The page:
Not a MiG. Not anti-aircraft artillery. Not a heatseeking missile. Nope. None of these.

The thing that put a state-of-the-art F-22 Raptor stationed at Joint Base Langley-Eustis in Virginia out of commission (for a little while at least) was an insect no bigger than a dime. Well, many, many of them — like 20,000 — but still.

Check out the damage below in living color. The photographs were taken by Carlos Claudio of the United States Air Force.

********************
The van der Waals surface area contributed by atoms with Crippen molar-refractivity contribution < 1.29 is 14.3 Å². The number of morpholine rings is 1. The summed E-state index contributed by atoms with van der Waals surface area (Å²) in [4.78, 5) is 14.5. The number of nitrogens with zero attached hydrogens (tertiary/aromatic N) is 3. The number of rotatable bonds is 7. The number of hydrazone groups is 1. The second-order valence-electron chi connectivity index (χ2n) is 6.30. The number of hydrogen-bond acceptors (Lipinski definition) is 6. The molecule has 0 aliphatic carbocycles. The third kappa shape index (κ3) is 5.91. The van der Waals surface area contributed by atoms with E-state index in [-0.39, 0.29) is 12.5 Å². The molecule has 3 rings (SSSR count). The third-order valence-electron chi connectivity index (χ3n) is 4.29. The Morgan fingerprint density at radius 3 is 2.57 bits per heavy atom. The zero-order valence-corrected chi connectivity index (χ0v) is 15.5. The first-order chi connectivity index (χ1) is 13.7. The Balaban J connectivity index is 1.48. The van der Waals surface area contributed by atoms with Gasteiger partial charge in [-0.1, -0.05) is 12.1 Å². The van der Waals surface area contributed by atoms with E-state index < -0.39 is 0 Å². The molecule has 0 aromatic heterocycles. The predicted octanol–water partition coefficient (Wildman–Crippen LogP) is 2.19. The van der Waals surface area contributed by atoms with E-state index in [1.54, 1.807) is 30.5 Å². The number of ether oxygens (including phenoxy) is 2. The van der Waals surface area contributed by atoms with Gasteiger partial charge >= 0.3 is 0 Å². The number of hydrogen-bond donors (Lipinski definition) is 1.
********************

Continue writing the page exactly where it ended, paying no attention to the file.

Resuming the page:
raptor bees photo 1

Thankfully for the bees, they weren’t disposed of with gas or a really huge flyswatter. Instead, they were spared, in accordance with the savvy decision-making of Tech Sgt. Jeffrey Baskin, who called in a retired U.S. Navy vet and local beekeeper to suck them up with a vacuum and hand them over to brewery nearby. According to the USAF, the bees will produce honey for the facility, so yeah — it all works out in the end doesn’t it?

raptor bees 2

raptor bees 3